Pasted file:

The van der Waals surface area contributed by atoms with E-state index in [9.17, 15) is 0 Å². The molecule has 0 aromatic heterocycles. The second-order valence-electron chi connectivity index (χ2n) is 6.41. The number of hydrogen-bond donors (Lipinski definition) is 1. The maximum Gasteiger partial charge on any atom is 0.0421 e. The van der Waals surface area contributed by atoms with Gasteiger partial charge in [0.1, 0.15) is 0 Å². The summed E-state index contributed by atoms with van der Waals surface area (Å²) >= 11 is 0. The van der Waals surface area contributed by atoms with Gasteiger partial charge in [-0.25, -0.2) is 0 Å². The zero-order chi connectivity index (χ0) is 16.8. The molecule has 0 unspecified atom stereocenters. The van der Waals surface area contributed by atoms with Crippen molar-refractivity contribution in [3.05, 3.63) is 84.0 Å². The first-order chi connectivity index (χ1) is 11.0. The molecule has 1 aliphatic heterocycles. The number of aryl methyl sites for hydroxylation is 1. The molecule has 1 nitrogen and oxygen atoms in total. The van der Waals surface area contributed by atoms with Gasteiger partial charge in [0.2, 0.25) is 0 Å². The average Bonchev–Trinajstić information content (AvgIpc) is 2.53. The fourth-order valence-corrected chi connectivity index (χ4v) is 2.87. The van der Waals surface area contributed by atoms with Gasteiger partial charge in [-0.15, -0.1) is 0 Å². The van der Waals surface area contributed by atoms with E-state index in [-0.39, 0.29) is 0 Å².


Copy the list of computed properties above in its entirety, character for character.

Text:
The van der Waals surface area contributed by atoms with E-state index in [9.17, 15) is 0 Å². The molecule has 0 aromatic heterocycles. The second-order valence-electron chi connectivity index (χ2n) is 6.41. The number of hydrogen-bond donors (Lipinski definition) is 1. The maximum Gasteiger partial charge on any atom is 0.0421 e. The van der Waals surface area contributed by atoms with Gasteiger partial charge in [0.1, 0.15) is 0 Å². The summed E-state index contributed by atoms with van der Waals surface area (Å²) >= 11 is 0. The van der Waals surface area contributed by atoms with Gasteiger partial charge in [-0.25, -0.2) is 0 Å². The zero-order chi connectivity index (χ0) is 16.8. The molecule has 0 unspecified atom stereocenters. The van der Waals surface area contributed by atoms with Crippen molar-refractivity contribution in [3.05, 3.63) is 84.0 Å². The first-order chi connectivity index (χ1) is 11.0. The molecule has 1 aliphatic heterocycles. The number of aryl methyl sites for hydroxylation is 1. The molecule has 1 nitrogen and oxygen atoms in total. The van der Waals surface area contributed by atoms with Gasteiger partial charge in [0.2, 0.25) is 0 Å². The average Bonchev–Trinajstić information content (AvgIpc) is 2.53. The fourth-order valence-corrected chi connectivity index (χ4v) is 2.87. The van der Waals surface area contributed by atoms with Gasteiger partial charge in [-0.15, -0.1) is 0 Å². The van der Waals surface area contributed by atoms with E-state index in [-0.39, 0.29) is 0 Å².